After Senator Bramble sits down, I try to zoom in on his ID badge. At this point I don't know his name. It's a simple face-saving measure; I'm trying to get his name without having to ask. I can't come back to the paper without knowing his name, and there is nothing worse than having to go up to some of the most powerful men in the state to ask them what their name is. I'm supposed to know this stuff. But really, who does? People might recognize the Gov, but no one on the street would recognize any of these other guys. Sorry, but it's true. After my failure to photograph his nametag clearly, I start thinking about how I'll ask his name. I figure I'll start with, "Pardon my ignorance, sir, but could I ask your name?"

My blog could best be compared to the extras and commentary on a DVD. After recently completing a project of several months and around 9,000 images covering a Navajo high school girls basketball team, I've been putting up posts from each trip I made to the Navajo Nation. These posts have been filled with outtakes, photos that didn't make the final edit, and even photos with their original crops (as opposed to how they were published in print). I'm able to talk about how I shot these photographs and the story I was trying to tell, as well as offering details and moments that would otherwise remain in my notebook.

Now that I've been writing for several months, I'm starting to see a community of readers forming. It's nothing too big at this point, but I'm getting encouraging comments from readers. Even a job offer from someone named "Anonymous." Does life get any better than that?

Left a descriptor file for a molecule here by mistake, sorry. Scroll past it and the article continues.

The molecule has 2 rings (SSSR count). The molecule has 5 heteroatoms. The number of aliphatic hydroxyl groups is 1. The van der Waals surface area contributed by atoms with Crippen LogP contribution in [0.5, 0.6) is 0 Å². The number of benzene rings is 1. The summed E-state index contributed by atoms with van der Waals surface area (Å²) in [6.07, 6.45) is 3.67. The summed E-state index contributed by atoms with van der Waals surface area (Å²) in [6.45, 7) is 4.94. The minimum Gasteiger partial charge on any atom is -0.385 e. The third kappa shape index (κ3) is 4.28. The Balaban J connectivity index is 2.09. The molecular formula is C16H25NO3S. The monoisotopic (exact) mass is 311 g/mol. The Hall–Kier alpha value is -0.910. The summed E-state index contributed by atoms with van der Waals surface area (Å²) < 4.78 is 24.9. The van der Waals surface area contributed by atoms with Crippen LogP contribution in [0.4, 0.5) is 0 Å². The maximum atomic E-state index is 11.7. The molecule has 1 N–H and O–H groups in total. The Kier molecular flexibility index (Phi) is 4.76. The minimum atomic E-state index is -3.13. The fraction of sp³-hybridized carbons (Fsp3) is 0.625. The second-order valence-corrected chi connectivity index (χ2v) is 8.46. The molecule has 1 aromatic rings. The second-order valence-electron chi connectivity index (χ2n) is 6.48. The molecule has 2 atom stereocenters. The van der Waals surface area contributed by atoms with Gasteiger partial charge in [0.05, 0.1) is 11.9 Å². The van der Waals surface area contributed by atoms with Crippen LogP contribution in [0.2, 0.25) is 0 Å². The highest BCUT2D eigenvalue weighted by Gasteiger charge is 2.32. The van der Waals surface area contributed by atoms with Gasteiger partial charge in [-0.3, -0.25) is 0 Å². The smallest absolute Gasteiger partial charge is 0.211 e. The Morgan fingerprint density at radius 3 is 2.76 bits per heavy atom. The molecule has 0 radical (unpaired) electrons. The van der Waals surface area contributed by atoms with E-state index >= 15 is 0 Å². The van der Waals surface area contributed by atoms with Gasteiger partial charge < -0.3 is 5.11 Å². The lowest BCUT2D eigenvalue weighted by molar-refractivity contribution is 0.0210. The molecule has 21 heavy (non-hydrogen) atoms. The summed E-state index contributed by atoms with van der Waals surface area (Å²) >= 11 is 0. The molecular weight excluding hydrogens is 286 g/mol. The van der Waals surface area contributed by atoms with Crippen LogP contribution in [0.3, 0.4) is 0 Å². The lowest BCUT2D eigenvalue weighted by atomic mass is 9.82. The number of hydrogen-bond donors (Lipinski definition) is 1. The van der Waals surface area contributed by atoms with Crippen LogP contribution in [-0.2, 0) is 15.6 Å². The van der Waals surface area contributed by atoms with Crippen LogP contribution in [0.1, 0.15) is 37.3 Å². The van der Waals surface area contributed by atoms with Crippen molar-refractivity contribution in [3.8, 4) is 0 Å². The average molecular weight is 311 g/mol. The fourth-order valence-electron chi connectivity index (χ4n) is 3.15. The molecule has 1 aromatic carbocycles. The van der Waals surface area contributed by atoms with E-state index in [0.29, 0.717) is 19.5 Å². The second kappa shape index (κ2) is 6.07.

Here are some tips if you decide to blog (especially for a company):

Photo by Trent Nelson / The Salt Lake Tribune

Photo by Trent Nelson / The Salt Lake Tribune

Whitehorse High School's star player, Derica Dickson, prowls alone in the locker room focusing on the upcoming game at home vs. San Juan High School. All season long, Dickson felt the pressure to perform in order to secure a college scholarship.
Be honest. People are drawn to candor and openness. Don't be afraid to admit your mistakes. My first post told how I forgot the name of Utah's Lieutenant Governor, a man I had met and photographed multiple times.

Be careful about what you post. People will read your words, especially the very people you write about. You can't easily take those words back.

Be patient. Building readership online takes time. You add readers one by one. Your numbers will grow, but unless you're blogging about cute pets and/or why you hate celebrities, it's going to take some time. Don't focus on your stats, and don't worry that you're getting fewer hits than the Fantasy Footblog (which was the case last time I checked my stats). As long as you keep the quality level high, people will stick around when they find you.

If your blog is going to be edited (like mine), find a good editor. Find someone who will allow you to be yourself while at the same time protecting you from yourself. If you are able to, pick someone who will understand what you're trying to do. Tribune Assistant Managing Editor Peg McEntee graciously edits my blog and her thoughtful oversight has saved me from getting myself into trouble.

Lastly, write when you're on the clock. Try not to put hours of personal time into your work blog. This is the hardest one because when ideas come you want to get them down and online. From personal experience, everything suffers when you lose track of whose clock you're on. Be careful.

Oh yeah, the blog is at

(Trent Nelson is a regular contributor to the Sports Shooter Newsletter. He is the chief photographer of The Salt Lake Tribune.)

Related Links:
Trent's member page